Chapter 09

Chapter 9 – 1: “A Hallmark Card, 1950s”


For the king of the household.

Chapter 9 – 2: Sinding’s Rustle of Spring

Louise grew up with music and in a family that fell apart. Once upon a time, her mother Marjorie would play Sinding’s Rustle of Spring on the upright in the family’s tiny living room.

Chapter 9 – 3: Bizet’s La Habanera from the opera Carmen

There were many evenings when Marjorie would sing La Habanera and dance like Carmen while Maxwell metamorphized into Don Jose. Louise and her two siblings would sit cross-legged on the floor, fully enchanted by their parents.

Chapter 9 – 4: “Exhibit Hall at Meredith Place”


The Spanish painter Ramon Raluy posed with Louise and Michael’s cousin Frances in the Waterston living room. Linda is featured in the portrait on the far right.

Chapter 9 – 5: “Rosita de Hornedo”


For the Waterston family, Christmastime at the hotel Rosita de Hornedo in 1958 was just as it had always been. The children swam in the hotel’s two pools, played in the sandlot with their Cuban cousins, and trekked the rocky walkway next door to the Casino Deportivo, a country club where even kids could play the slot machines. To them, there was little outward sign Batista would soon be out, Fidel in.

Chapter 9 – 6: “Hotel Capri, Post the Revolution”


On stationary from the Hotel Capri, famed for “sparkling resort luxury with a Champagne flair,” Michael sent a dispatch to Louise, dated May 4, 1959.

Chapter 9 – 7: “Sara’s Letter”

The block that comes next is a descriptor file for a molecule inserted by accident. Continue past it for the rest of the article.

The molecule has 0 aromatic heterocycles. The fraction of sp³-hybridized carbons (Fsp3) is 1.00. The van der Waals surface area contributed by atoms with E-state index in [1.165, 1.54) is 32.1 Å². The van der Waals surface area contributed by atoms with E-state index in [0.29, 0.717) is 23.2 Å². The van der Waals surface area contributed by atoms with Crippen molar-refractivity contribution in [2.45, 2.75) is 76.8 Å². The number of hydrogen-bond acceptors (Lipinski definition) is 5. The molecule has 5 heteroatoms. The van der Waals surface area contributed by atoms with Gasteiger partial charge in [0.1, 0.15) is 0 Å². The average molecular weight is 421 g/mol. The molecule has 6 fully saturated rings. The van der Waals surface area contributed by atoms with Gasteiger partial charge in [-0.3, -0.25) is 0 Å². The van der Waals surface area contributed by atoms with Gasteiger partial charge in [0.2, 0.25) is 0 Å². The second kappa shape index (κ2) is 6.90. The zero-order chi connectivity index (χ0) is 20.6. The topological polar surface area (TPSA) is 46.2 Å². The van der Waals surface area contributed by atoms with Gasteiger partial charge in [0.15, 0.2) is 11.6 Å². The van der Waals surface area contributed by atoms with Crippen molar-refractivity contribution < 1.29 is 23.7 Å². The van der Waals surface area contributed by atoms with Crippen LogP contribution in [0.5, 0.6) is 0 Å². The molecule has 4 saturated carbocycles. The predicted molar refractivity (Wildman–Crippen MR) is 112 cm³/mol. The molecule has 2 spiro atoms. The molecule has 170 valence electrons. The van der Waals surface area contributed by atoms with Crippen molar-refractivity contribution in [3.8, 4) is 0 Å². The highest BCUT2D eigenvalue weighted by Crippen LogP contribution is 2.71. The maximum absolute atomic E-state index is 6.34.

Michael received an alarming letter from Sara, his trusted bookkeeper, dated June 27, 1960, describing the aftermaths of an explosion that was a stone’s throw from the shopping district in Havana, an event also reported in the New York Times: “Arms Dump Blast Shakes Havana-Two Killed, 200 Reported Hurt—Castro Hints at Sabotage Charges”

Chapter 9 – 8: “El Imperio and the Revolution”


The mannequin in the window of El Imperio (The Empire) dons a hat with a five-pointed star, symbol of Cuba and the Revolution.

Chapter 9 – 9: “El Imperio”


I also found the business card for the store on Calle Muralla, Numero 424 on the corner of Villegas among my father’s papers. The logo features a slender, queenly figure draped in a full circle of fine fabrics, her head topped with a crown. The tagline reads “Telas Majestuosas”—Majestic Fabrics.

Chapter 9 – 10: “La Floridita”

One evening in Havana, my father, my brother David and I strolled into the famous restaurant frequented by Hemingway, and known as cuna de daiquiri, the birthplace of the daiquiri. Before long, a violinist named Omar Gonzalez Alvarez came to our table, with two accompanists to play a beautiful, affecting Besame Mucho.

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